Tom Vater

About Tom Vater

Tom Vater is a writer and publisher working predominantly in Asia. He is the co-owner of Crime Wave Press, a Hong Kong based English language crime fiction imprint.

Tom is the co-author of several documentary screenplays, most notably The Most Secret Place on Earth, a feature on the CIA's covert war in 1960s Laos.
Tom Vater is a writer working in South and South East Asia. He writes both in English and German. His articles have been published around the world. He is the author of several books and has co-written a number of documentary screenplays for European television and cinema. TIME Magazine described his recent work as 'exuberant writing'. Tom first visited Asia in 1993.
Arriving in India proved to be a life-changing experience. At the time, Tom was documenting the music of India's indigenous minorities for the British Library's International Music Collection. This project continues and has resulted in the collection of hundreds of hours of musical traditions, many of which are slowly fading away in the face of globalization.
Because of the unique contact Tom had with many indigenous communities, he began to write about minorities in South Asia. His first publication (barring a forgotten past as editor of student magazines and music critic for a German daily) was a full page spread on Nepalese folk music in Nepal's biggest English language paper in 1997. Since then, he has never looked back. Tom's work has appeared in a wide variety of publications - from well-known dailies to specialist magazines - including The Asia Wall Street Journal, The Guardian, The Times, The Daily Telegraph, Marie Claire and Penthouse. His books on South Asian themes include two novels, several non-fiction titles, travel guides and photo books.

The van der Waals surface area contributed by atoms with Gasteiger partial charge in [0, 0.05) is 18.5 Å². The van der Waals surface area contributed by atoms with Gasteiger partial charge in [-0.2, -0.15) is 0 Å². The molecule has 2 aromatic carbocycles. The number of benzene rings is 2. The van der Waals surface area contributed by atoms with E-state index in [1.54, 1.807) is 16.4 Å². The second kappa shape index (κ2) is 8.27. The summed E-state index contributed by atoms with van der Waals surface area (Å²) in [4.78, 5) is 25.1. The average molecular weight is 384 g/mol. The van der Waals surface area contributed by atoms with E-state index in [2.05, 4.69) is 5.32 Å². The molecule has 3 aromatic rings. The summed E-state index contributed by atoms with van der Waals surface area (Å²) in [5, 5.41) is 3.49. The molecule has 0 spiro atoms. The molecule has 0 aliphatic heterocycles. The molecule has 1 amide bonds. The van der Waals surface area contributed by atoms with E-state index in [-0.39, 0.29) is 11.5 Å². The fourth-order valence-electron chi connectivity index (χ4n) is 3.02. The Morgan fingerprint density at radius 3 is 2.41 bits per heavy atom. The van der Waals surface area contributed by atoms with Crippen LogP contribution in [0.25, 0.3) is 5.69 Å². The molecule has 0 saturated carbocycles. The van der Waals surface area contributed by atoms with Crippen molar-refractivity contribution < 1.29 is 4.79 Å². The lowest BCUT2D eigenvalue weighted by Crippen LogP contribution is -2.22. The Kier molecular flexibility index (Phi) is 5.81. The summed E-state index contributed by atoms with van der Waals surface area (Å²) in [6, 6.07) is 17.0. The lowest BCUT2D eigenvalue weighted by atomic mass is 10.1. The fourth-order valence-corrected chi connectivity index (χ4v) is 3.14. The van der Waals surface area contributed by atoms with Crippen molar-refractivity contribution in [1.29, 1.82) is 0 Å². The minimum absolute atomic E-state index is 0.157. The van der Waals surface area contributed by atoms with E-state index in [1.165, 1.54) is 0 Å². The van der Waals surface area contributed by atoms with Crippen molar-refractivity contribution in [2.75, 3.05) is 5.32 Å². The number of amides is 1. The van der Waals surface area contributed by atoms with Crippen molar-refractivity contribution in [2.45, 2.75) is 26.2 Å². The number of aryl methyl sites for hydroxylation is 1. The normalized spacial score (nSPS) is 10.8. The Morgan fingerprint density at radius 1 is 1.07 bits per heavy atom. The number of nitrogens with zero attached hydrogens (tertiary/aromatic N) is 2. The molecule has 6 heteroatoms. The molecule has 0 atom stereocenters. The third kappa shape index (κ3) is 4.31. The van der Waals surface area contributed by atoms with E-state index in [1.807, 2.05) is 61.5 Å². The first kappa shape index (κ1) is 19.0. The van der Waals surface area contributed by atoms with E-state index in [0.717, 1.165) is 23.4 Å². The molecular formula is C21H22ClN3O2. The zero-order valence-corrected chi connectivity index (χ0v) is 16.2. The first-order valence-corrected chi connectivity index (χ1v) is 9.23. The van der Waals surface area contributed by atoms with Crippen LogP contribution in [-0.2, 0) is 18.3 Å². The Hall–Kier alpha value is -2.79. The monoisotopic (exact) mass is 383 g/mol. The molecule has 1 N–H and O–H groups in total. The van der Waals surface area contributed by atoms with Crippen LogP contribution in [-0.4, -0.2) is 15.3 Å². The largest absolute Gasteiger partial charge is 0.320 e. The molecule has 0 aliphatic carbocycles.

Tom often works with Thai photographer Aroon Thaewchatturat ( They published the critically acclaimed regional bestseller Sacred Skin ( in 2011.
Tom is also the co-founder of Crime Wave Press (, a Hong Kong fiction imprint that endeavors to publish the best new crime novels from Asia and about Asia to readers around the globe.
Much of the year, Tom is on the road, researching stories, fulfilling assignments. His travels have led him (on foot) across the Himalayas, given him the opportunity to dive with hundreds of sharks in the Philippines and left him stranded in dozens of train stations, airports and bus terminals around South Asia, Europe and the US. On his journeys, he has joined sea gypsies and nomads, pilgrims and soldiers, secret agents, pirates, hippies, police men and prophets. Everyone put up with him longer than he deserved.


Here is what Tom Vater has to say about the writing of The Man With The Golden Mind
The Man with the Golden Mind, the second Detective Maier Mystery, has its background in one of the great barely reported secret histories of the 20th century - the US secret war in Laos.